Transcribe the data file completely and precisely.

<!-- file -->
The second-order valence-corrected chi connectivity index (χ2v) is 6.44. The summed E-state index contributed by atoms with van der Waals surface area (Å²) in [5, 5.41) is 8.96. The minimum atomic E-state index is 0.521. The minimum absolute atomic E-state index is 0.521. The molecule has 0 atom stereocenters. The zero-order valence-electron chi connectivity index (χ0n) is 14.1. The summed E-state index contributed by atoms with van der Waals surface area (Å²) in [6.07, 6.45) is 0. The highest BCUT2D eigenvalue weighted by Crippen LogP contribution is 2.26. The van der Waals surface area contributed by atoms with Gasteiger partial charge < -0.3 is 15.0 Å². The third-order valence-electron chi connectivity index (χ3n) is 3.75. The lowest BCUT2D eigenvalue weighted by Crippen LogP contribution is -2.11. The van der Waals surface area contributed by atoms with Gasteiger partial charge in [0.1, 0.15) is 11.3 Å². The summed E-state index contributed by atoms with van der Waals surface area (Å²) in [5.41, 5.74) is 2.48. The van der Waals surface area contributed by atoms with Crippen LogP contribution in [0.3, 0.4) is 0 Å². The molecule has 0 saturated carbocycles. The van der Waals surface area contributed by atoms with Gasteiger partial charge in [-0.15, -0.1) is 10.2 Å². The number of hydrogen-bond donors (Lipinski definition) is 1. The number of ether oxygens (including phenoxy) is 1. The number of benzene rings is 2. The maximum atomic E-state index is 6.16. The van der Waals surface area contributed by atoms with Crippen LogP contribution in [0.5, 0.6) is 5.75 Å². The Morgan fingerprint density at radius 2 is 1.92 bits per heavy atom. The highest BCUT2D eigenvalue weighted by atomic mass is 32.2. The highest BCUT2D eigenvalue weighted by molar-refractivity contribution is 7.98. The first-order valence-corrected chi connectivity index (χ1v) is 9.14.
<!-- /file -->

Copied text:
The second-order valence-corrected chi connectivity index (χ2v) is 6.44. The summed E-state index contributed by atoms with van der Waals surface area (Å²) in [5, 5.41) is 8.96. The minimum atomic E-state index is 0.521. The minimum absolute atomic E-state index is 0.521. The molecule has 0 atom stereocenters. The zero-order valence-electron chi connectivity index (χ0n) is 14.1. The summed E-state index contributed by atoms with van der Waals surface area (Å²) in [6.07, 6.45) is 0. The highest BCUT2D eigenvalue weighted by Crippen LogP contribution is 2.26. The van der Waals surface area contributed by atoms with Gasteiger partial charge < -0.3 is 15.0 Å². The third-order valence-electron chi connectivity index (χ3n) is 3.75. The lowest BCUT2D eigenvalue weighted by Crippen LogP contribution is -2.11. The van der Waals surface area contributed by atoms with Gasteiger partial charge in [0.1, 0.15) is 11.3 Å². The summed E-state index contributed by atoms with van der Waals surface area (Å²) in [5.41, 5.74) is 2.48. The van der Waals surface area contributed by atoms with Crippen LogP contribution in [0.3, 0.4) is 0 Å². The molecule has 0 saturated carbocycles. The van der Waals surface area contributed by atoms with Gasteiger partial charge in [-0.15, -0.1) is 10.2 Å². The number of hydrogen-bond donors (Lipinski definition) is 1. The number of ether oxygens (including phenoxy) is 1. The number of benzene rings is 2. The maximum atomic E-state index is 6.16. The van der Waals surface area contributed by atoms with Crippen LogP contribution in [0.5, 0.6) is 5.75 Å². The Morgan fingerprint density at radius 2 is 1.92 bits per heavy atom. The highest BCUT2D eigenvalue weighted by atomic mass is 32.2. The highest BCUT2D eigenvalue weighted by molar-refractivity contribution is 7.98. The first-order valence-corrected chi connectivity index (χ1v) is 9.14.